“You must be joking,” he smirked. “Come on—I can go heavier than that.”
“Talk to me in a few minutes,” I responded.
He got through the first set of 36 reps without tremendous effort, though the lactic acid burn toward the end was rough. Randy shifted his grimace to a smile and pronounced, “Nice pump, but it wasn’t that hard.” He was still breathing hard.
“I know, I know. Do it again. Now!” He knit his brows but picked up the bar off the floor and did another round. This time I had to hold the bar for him to move his hands in because they were shaking so badly. The last few reps with his hands together had him cussing, and he had to swing them up pretty sloppily. I let him rest for about a minute before it was time to run though this killer twist on curls for the third and final time. I had to help him get a few of the reps toward the middle; then he had to drop the bar and use a 40-pound bar to finish the last 12 reps. Randy was sweating and sat down on a nearby bench. His arms were still locked in a curling position, as he couldn’t straighten them out.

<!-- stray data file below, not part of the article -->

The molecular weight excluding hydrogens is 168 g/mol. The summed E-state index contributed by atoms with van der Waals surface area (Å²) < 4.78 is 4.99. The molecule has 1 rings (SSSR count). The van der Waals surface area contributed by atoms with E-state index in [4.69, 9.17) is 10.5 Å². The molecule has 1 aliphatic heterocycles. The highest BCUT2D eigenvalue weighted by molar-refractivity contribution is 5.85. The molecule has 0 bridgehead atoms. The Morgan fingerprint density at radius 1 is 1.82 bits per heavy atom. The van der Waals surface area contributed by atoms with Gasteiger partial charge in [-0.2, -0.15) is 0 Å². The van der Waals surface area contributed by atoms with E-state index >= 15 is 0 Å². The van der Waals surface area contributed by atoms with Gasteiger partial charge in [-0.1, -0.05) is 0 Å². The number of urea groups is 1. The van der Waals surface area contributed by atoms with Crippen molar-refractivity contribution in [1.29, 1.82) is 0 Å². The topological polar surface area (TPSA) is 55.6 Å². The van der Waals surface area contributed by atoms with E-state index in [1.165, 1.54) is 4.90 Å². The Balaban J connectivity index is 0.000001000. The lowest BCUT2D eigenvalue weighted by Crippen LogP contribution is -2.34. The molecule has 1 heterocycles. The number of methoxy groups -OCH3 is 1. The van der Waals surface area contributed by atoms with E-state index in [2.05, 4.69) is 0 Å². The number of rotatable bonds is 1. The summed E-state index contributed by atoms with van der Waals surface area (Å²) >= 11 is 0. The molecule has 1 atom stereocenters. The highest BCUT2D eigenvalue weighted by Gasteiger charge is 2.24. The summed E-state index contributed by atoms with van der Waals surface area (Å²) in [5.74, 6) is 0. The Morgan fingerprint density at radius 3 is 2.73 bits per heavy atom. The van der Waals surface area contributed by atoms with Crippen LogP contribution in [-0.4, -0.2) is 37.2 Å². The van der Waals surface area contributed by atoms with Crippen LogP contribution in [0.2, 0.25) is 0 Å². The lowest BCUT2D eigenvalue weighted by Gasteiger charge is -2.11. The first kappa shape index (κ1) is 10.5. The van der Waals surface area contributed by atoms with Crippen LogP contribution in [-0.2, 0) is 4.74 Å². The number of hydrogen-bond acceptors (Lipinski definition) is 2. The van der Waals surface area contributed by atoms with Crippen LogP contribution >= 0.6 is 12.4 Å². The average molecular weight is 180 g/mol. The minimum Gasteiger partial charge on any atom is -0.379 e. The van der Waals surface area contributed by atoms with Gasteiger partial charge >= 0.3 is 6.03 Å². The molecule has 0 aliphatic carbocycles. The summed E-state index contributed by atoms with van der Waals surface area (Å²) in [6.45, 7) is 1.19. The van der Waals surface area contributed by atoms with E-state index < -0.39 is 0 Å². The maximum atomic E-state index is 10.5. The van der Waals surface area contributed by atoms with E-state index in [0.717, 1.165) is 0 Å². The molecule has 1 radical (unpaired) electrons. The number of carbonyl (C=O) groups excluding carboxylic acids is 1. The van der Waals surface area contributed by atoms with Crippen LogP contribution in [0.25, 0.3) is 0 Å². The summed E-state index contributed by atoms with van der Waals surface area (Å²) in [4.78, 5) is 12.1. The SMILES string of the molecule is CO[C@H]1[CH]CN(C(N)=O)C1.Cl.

“Okay,” he conceded, “those were insane. That was a good biceps routine, thanks.”
“Oh, you think we’re done?” I grinned. “Oh, no, little stud-puppet, the fun isn’t over yet!” He groaned and muttered a phrase I can’t repeat here, but I will say that my mother and I have never had that type of a relationship.
The next “set” was incline dumbbell hammer curls, working both arms at a time for 10 reps. Then I quickly pulled the seat back to a vertical position for 10 reps of alternate dumbbell curls. Finally, I had him stand up and do 10 more reps of hammer curls, both arms together, to failure, and then alternate arms to failure. He tried to use 30s but didn’t make it all the way through. By the third go-round Randy was lifting weights so light they could have been covered in pink rubber and used in an aerobics class. I assure you, however, they felt like Chevy engine blocks to those fried biceps of Randy’s.